00:05:27

Lesson Description:

In this lesson, we will take a quick look at what was installed when we ran the kubeadm command. We will see that the nodes are fairly lightweight and that most of the pods that get deployed during a Kubernetes installation are on the master node.

Containers, Orchestration, and Clusters

Orchestration

Pods and Containers

00:10:08

Lesson Description:

In this lesson, we will explore pods, look at a Pod declaration file, and see how to declare and mount shared volumes. We will also see an example of how the containers share the IP space of the Pod and how we can go from the host node to the IP address of the Pod to see the output of the Pod's nginx instance. The pod-example.yaml file

apiVersion: v1
kind: Pod
metadata:
  name: examplepod
  namespace: pod-example
spec:
  volumes:
  - name: html
    emptyDir: {}
  containers:
  - name: webcontainer
    image: nginx
    volumeMounts:
    - name: html
      mountPath: /usr/share/nginx/html
  - name: filecontainer
    image: debian
    volumeMounts:
    - name: html
      mountPath: /html
    command: ["/bin/sh", "-c"]
    args:
      - while true; do
         date >> /html/index.html;
         sleep 1;
        done

Networking

00:07:30

Lesson Description:

In this lesson, we are going to take a quick look at the network overlay. In this case, we are looking at flannel. This is not an in-depth look at Kubernetes networking. Rather, the goal here is to understand how flannel configures the network and why this network is necessary in the scope of Kubernetes. Hopefully this lesson will help you understand a bit about networking in Kubernetes.

DNS

00:04:28

Lesson Description:

In this lesson, we will take a very brief look at DNS in the cluster, as well as A records and namespaces. This will set us up for a look at services later in the course.

ReplicaSets

00:06:34

Lesson Description:

In this lesson, we will take a look at ReplicaSets. We will look at the file structure of the YAML file that is used to create the ReplicaSet, as well as how to scale and delete ReplicaSets. Contents of replicas-example.yaml:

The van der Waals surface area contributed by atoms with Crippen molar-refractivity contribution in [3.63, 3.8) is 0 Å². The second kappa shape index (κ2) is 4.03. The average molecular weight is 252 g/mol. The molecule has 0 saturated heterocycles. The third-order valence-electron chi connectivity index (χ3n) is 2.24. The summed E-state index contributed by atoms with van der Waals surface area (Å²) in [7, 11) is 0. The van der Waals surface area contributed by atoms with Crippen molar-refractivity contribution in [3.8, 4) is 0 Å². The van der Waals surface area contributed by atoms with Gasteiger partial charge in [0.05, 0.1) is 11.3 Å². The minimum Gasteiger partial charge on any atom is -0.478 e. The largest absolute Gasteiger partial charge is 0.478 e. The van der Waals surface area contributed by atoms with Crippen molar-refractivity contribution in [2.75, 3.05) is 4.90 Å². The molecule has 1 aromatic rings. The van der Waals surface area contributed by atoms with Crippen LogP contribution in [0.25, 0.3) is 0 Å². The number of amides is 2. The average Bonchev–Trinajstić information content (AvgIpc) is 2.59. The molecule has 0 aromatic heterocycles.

apiVersion: apps/v1
kind: ReplicaSet
metadata:
  name: frontend
  labels:
    app: nginx
    tier: frontend
spec:
  replicas: 2
  selector:
    matchLabels: 
      tier: frontend
    matchExpressions:
      - {key: tier, operator: In, values: [frontend]}
  template:
    metadata:
      labels:
        app: nginx
        tier: frontend
    spec:
      containers:
      - name: nginx
        image: darealmc/nginx-k8s:v1
        ports:
        - containerPort: 80

Services

00:10:12

Lesson Description:

In this lesson, we will look at services in Kubernetes and how they allow us to provide high availability. We will see how labels are used to connect pods to services, and we will take a peek into DNS to see how using a service allows us to resolve a name to access groups of pods. service-example.yaml:

kind: Service
apiVersion: v1
metadata:
  name: my-awesome-service
spec:
  selector:
    app: nginx
  ports:
  - protocol: TCP
    port: 32768
    targetPort: 80

Deployments

00:08:21

Lesson Description:

In this lesson, we will look at creating a Deployment. We will see how we can use Deployments to manage ReplicaSets. We will look at versioning our Deployments and how a Deployment will gracefully roll out those new versions. deployexample.yaml:

apiVersion: apps/v1
kind: Deployment
metadata:
  name: example-deployment 
  labels: 
    app: nginx
spec:
  replicas: 2
  selector:
    matchLabels:
      app: nginx
  template:
    metadata:
      labels:
        app: nginx 
    spec: 
      containers:
      - name: nginx
        image: darealmc/nginx-k8s:v1
        ports:
        - containerPort: 80

Hands-on Labs are real live environments that put you in a real scenario to practice what you have learned without any other extra charge or account to manage.

01:30:00